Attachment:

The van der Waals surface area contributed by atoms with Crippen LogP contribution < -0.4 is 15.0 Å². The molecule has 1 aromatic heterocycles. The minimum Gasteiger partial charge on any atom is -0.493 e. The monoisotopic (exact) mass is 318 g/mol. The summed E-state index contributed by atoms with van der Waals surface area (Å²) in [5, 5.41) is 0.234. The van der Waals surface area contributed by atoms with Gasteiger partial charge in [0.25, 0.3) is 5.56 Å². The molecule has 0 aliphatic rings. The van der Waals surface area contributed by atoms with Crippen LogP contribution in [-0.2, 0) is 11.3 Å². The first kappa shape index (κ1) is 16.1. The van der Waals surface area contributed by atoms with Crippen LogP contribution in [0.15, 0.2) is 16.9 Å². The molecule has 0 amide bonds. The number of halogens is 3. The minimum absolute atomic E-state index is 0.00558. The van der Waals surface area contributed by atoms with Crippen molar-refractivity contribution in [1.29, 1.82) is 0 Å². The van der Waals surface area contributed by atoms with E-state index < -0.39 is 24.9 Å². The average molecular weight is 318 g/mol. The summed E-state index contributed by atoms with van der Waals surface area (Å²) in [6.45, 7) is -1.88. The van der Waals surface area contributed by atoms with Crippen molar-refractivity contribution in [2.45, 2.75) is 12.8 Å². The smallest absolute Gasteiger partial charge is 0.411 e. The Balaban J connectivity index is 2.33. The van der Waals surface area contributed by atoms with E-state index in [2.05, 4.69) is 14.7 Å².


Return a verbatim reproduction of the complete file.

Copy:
The van der Waals surface area contributed by atoms with Crippen LogP contribution < -0.4 is 15.0 Å². The molecule has 1 aromatic heterocycles. The minimum Gasteiger partial charge on any atom is -0.493 e. The monoisotopic (exact) mass is 318 g/mol. The summed E-state index contributed by atoms with van der Waals surface area (Å²) in [5, 5.41) is 0.234. The van der Waals surface area contributed by atoms with Gasteiger partial charge in [0.25, 0.3) is 5.56 Å². The molecule has 0 aliphatic rings. The van der Waals surface area contributed by atoms with Crippen LogP contribution in [-0.2, 0) is 11.3 Å². The first kappa shape index (κ1) is 16.1. The van der Waals surface area contributed by atoms with Crippen LogP contribution in [0.15, 0.2) is 16.9 Å². The molecule has 0 amide bonds. The number of halogens is 3. The minimum absolute atomic E-state index is 0.00558. The van der Waals surface area contributed by atoms with Crippen molar-refractivity contribution in [1.29, 1.82) is 0 Å². The van der Waals surface area contributed by atoms with E-state index < -0.39 is 24.9 Å². The average molecular weight is 318 g/mol. The summed E-state index contributed by atoms with van der Waals surface area (Å²) in [6.45, 7) is -1.88. The van der Waals surface area contributed by atoms with Crippen molar-refractivity contribution in [2.45, 2.75) is 12.8 Å². The smallest absolute Gasteiger partial charge is 0.411 e. The Balaban J connectivity index is 2.33. The van der Waals surface area contributed by atoms with E-state index in [2.05, 4.69) is 14.7 Å².